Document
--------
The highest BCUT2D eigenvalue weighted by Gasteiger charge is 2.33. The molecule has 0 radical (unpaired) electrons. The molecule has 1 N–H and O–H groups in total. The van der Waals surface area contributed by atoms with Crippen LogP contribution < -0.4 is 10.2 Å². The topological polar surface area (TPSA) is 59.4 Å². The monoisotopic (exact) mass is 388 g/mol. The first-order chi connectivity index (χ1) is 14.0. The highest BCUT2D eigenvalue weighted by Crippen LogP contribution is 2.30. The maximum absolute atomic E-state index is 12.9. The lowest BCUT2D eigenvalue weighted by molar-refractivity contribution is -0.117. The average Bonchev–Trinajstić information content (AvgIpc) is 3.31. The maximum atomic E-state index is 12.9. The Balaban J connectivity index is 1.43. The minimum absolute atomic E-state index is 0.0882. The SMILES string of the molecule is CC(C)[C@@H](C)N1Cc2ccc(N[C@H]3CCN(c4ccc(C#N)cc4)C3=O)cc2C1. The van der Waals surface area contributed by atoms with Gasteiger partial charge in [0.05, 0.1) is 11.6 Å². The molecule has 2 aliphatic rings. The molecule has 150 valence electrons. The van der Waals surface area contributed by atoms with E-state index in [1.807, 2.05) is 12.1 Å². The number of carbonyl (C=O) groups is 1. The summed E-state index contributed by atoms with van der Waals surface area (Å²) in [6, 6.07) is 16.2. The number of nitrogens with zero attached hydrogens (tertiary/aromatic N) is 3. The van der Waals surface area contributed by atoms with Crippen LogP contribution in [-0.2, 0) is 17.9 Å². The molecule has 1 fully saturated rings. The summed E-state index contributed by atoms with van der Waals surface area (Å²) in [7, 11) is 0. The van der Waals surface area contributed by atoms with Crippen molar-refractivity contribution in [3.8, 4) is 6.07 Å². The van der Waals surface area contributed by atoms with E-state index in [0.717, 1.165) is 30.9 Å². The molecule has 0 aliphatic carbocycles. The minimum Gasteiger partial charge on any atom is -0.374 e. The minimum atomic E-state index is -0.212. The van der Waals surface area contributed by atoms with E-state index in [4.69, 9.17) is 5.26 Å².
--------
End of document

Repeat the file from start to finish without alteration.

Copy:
The highest BCUT2D eigenvalue weighted by Gasteiger charge is 2.33. The molecule has 0 radical (unpaired) electrons. The molecule has 1 N–H and O–H groups in total. The van der Waals surface area contributed by atoms with Crippen LogP contribution < -0.4 is 10.2 Å². The topological polar surface area (TPSA) is 59.4 Å². The monoisotopic (exact) mass is 388 g/mol. The first-order chi connectivity index (χ1) is 14.0. The highest BCUT2D eigenvalue weighted by Crippen LogP contribution is 2.30. The maximum absolute atomic E-state index is 12.9. The lowest BCUT2D eigenvalue weighted by molar-refractivity contribution is -0.117. The average Bonchev–Trinajstić information content (AvgIpc) is 3.31. The maximum atomic E-state index is 12.9. The Balaban J connectivity index is 1.43. The minimum absolute atomic E-state index is 0.0882. The SMILES string of the molecule is CC(C)[C@@H](C)N1Cc2ccc(N[C@H]3CCN(c4ccc(C#N)cc4)C3=O)cc2C1. The van der Waals surface area contributed by atoms with Gasteiger partial charge in [0.05, 0.1) is 11.6 Å². The molecule has 2 aliphatic rings. The molecule has 150 valence electrons. The van der Waals surface area contributed by atoms with E-state index in [1.807, 2.05) is 12.1 Å². The number of carbonyl (C=O) groups is 1. The summed E-state index contributed by atoms with van der Waals surface area (Å²) in [6, 6.07) is 16.2. The number of nitrogens with zero attached hydrogens (tertiary/aromatic N) is 3. The van der Waals surface area contributed by atoms with Crippen LogP contribution in [-0.2, 0) is 17.9 Å². The molecule has 1 fully saturated rings. The summed E-state index contributed by atoms with van der Waals surface area (Å²) in [7, 11) is 0. The van der Waals surface area contributed by atoms with Crippen molar-refractivity contribution in [3.8, 4) is 6.07 Å². The van der Waals surface area contributed by atoms with E-state index in [0.717, 1.165) is 30.9 Å². The molecule has 0 aliphatic carbocycles. The minimum Gasteiger partial charge on any atom is -0.374 e. The minimum atomic E-state index is -0.212. The van der Waals surface area contributed by atoms with E-state index in [4.69, 9.17) is 5.26 Å².